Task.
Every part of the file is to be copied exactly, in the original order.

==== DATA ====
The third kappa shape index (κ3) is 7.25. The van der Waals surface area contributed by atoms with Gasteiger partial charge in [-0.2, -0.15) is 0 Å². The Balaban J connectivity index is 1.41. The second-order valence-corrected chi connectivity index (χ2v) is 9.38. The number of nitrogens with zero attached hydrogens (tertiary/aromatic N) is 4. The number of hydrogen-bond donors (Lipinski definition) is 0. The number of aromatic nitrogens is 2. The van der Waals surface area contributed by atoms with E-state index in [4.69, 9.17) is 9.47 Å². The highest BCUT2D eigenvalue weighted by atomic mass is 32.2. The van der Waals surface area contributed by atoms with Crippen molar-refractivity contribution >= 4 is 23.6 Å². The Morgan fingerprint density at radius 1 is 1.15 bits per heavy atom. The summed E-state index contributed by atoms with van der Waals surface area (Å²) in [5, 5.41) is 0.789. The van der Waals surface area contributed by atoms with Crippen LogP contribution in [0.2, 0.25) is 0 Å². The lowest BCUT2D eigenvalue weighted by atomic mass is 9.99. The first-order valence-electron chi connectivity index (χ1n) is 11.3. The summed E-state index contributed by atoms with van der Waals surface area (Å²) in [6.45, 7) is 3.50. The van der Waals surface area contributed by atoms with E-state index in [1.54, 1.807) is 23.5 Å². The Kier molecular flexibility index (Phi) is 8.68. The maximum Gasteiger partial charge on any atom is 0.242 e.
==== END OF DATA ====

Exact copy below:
The third kappa shape index (κ3) is 7.25. The van der Waals surface area contributed by atoms with Gasteiger partial charge in [-0.2, -0.15) is 0 Å². The Balaban J connectivity index is 1.41. The second-order valence-corrected chi connectivity index (χ2v) is 9.38. The number of nitrogens with zero attached hydrogens (tertiary/aromatic N) is 4. The number of hydrogen-bond donors (Lipinski definition) is 0. The number of aromatic nitrogens is 2. The van der Waals surface area contributed by atoms with E-state index in [4.69, 9.17) is 9.47 Å². The highest BCUT2D eigenvalue weighted by atomic mass is 32.2. The van der Waals surface area contributed by atoms with Crippen molar-refractivity contribution >= 4 is 23.6 Å². The Morgan fingerprint density at radius 1 is 1.15 bits per heavy atom. The summed E-state index contributed by atoms with van der Waals surface area (Å²) in [5, 5.41) is 0.789. The van der Waals surface area contributed by atoms with Crippen LogP contribution in [0.2, 0.25) is 0 Å². The lowest BCUT2D eigenvalue weighted by atomic mass is 9.99. The first-order valence-electron chi connectivity index (χ1n) is 11.3. The summed E-state index contributed by atoms with van der Waals surface area (Å²) in [6.45, 7) is 3.50. The van der Waals surface area contributed by atoms with E-state index in [1.54, 1.807) is 23.5 Å². The Kier molecular flexibility index (Phi) is 8.68. The maximum Gasteiger partial charge on any atom is 0.242 e.